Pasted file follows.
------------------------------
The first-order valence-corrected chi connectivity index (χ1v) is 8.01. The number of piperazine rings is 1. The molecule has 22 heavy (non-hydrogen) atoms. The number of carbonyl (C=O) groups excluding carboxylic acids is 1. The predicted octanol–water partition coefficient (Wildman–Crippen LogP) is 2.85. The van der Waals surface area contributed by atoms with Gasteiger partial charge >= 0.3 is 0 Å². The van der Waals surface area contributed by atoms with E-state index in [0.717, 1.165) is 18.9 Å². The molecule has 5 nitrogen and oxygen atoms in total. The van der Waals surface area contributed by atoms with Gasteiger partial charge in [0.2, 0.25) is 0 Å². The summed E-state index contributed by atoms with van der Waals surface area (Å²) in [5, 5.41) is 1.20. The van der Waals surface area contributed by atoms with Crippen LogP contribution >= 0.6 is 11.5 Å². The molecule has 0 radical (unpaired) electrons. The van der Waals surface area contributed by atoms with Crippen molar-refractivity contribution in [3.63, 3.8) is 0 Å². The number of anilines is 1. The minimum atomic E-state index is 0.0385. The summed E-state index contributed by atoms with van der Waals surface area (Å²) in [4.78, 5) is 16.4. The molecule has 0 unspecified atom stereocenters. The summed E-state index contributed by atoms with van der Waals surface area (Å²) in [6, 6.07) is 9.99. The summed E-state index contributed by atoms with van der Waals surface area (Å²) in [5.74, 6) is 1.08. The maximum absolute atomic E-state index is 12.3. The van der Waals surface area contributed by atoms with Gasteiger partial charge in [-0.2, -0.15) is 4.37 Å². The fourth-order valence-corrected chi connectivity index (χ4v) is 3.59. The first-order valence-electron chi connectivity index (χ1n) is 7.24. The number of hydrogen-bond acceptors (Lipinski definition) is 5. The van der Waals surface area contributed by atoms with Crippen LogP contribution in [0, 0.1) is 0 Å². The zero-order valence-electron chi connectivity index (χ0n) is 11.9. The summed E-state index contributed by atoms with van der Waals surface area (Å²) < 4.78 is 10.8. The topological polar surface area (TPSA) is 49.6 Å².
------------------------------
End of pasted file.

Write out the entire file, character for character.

The first-order valence-corrected chi connectivity index (χ1v) is 8.01. The number of piperazine rings is 1. The molecule has 22 heavy (non-hydrogen) atoms. The number of carbonyl (C=O) groups excluding carboxylic acids is 1. The predicted octanol–water partition coefficient (Wildman–Crippen LogP) is 2.85. The van der Waals surface area contributed by atoms with Gasteiger partial charge >= 0.3 is 0 Å². The van der Waals surface area contributed by atoms with E-state index in [0.717, 1.165) is 18.9 Å². The molecule has 5 nitrogen and oxygen atoms in total. The van der Waals surface area contributed by atoms with Gasteiger partial charge in [0.2, 0.25) is 0 Å². The summed E-state index contributed by atoms with van der Waals surface area (Å²) in [5, 5.41) is 1.20. The van der Waals surface area contributed by atoms with Crippen LogP contribution >= 0.6 is 11.5 Å². The molecule has 0 radical (unpaired) electrons. The van der Waals surface area contributed by atoms with Crippen molar-refractivity contribution in [3.63, 3.8) is 0 Å². The number of anilines is 1. The minimum atomic E-state index is 0.0385. The summed E-state index contributed by atoms with van der Waals surface area (Å²) in [4.78, 5) is 16.4. The molecule has 0 unspecified atom stereocenters. The summed E-state index contributed by atoms with van der Waals surface area (Å²) in [6, 6.07) is 9.99. The summed E-state index contributed by atoms with van der Waals surface area (Å²) in [5.74, 6) is 1.08. The maximum absolute atomic E-state index is 12.3. The van der Waals surface area contributed by atoms with Gasteiger partial charge in [-0.2, -0.15) is 4.37 Å². The fourth-order valence-corrected chi connectivity index (χ4v) is 3.59. The first-order valence-electron chi connectivity index (χ1n) is 7.24. The number of hydrogen-bond acceptors (Lipinski definition) is 5. The van der Waals surface area contributed by atoms with Crippen LogP contribution in [0, 0.1) is 0 Å². The zero-order valence-electron chi connectivity index (χ0n) is 11.9. The summed E-state index contributed by atoms with van der Waals surface area (Å²) < 4.78 is 10.8. The topological polar surface area (TPSA) is 49.6 Å².